The hidden cost of balance transfers and cash advances

A credit card issuer offers to transfer the balances of your other cards to them and pay no interest on this transfer for six months. A boon? Unnecessary.

If your credit cards are racking up balances and you can’t pay more than the minimum payment each month, this offer is definitely worth it.

In fact, credit cards are one of the most expensive tools for accessing credit, with interest rates typically as high as 19.99%. For example, paying only the minimum payment would take you eight years and 11 months to pay off a $1,000 balance, plus you’d pay $754 in interest.

If a provider offers you the opportunity to be free of interest charges for several months, why not? Just know that it’s a good idea if you respect the suggested conditions.

Pay the balance in full

In fact, Eric Lebel, a partner at Raymond Chabot, warns that if you don’t pay the total balance by the end of the promotional period, you could be facing a huge bill. “Let’s say you have a $3,000 transfer balance and are entitled to an interest payment holiday for six months. You’ve almost paid it all, but you still owe $50 on the due date. In this case, the credit card issuer will charge interest on the full amount of the initial balance, i.e. $3000, even if you have already repaid $2950,” he explains. Some companies apply these fees retroactively, meaning interest is applied to the balance transferred from the first day of the transfer. Hence the slippery slope. The importance of reading the contract carefully before embarking on this path.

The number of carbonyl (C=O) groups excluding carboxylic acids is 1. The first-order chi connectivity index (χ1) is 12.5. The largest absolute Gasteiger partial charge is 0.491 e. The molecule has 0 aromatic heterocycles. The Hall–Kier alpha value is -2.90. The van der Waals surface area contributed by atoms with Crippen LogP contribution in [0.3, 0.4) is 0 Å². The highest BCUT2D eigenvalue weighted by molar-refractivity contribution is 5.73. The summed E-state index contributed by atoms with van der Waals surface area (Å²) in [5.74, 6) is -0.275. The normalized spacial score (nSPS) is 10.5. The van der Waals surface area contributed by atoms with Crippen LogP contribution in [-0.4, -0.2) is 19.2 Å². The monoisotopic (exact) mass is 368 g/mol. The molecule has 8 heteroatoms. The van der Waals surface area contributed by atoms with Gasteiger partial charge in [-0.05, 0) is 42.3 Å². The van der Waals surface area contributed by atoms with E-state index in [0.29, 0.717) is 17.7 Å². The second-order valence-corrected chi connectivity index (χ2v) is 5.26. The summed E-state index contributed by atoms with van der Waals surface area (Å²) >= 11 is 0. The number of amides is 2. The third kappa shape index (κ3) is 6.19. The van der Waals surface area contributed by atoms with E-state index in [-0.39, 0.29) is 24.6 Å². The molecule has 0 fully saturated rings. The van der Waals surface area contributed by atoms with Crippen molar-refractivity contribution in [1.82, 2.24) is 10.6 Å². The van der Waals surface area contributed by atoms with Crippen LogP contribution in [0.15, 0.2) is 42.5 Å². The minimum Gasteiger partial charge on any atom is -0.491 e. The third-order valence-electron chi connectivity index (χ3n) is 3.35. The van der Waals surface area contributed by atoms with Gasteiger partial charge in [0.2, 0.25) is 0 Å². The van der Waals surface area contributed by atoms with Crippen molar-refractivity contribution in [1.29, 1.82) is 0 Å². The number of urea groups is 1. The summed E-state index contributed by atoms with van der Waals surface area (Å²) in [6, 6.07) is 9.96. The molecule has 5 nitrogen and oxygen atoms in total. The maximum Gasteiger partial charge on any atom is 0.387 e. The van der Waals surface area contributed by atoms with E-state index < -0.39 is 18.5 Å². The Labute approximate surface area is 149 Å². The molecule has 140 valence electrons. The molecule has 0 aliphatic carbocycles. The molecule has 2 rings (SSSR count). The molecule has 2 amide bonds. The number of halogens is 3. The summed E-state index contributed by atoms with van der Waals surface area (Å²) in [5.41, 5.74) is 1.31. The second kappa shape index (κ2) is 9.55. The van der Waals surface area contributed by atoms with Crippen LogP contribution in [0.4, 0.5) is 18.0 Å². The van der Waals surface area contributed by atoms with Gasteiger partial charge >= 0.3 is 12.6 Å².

Moral of the story: Only use these types of offers if you are sure you can pay the entire balance before the due date. If you’re successful, you’ll actually save a lot on interest charges compared to your other credit cards. Otherwise, the game candle is worthless. Also, having multiple credit cards is not good for your score on your credit report. So it is better to think twice.

The Kite: A dangerous practice

Eric Lebel also warns against another risky practice: paying off someone else’s balance using a credit card. This form is known as intensive financial browsing Kite. Consumers are multiplying cards to pay others, thereby moving issues forward without settling debt.

Be aware that this practice is highly frowned upon by financial institutions as it does not respect the terms of use of credit cards. Also, by piling up cards, it’s easy for one to miss dues and deadlines. At risk: Mistakes and penalties.

Finally, the Kite Gives a false sense of freedom because even though you feel like you’ve cleared one debt, you’ve created another. It can be very difficult to escape from a vicious circle.

Cash Advance: Expensive!

If you’re short on cash, you can also trigger a cash advance on your credit card. Sylvie De Bellefeuille, lawyer, budget and legal advisor of Option Consommateurs, warns that there is no grace period for these developments. “Interest runs immediately, and it runs fast!” That said, you’ll start paying interest from the day you receive the advance, usually not later than the usual 21 days from the last day of your billing period. Purchase. Think carefully before resorting to cash advances, and if possible, find a less expensive solution like a line of credit.

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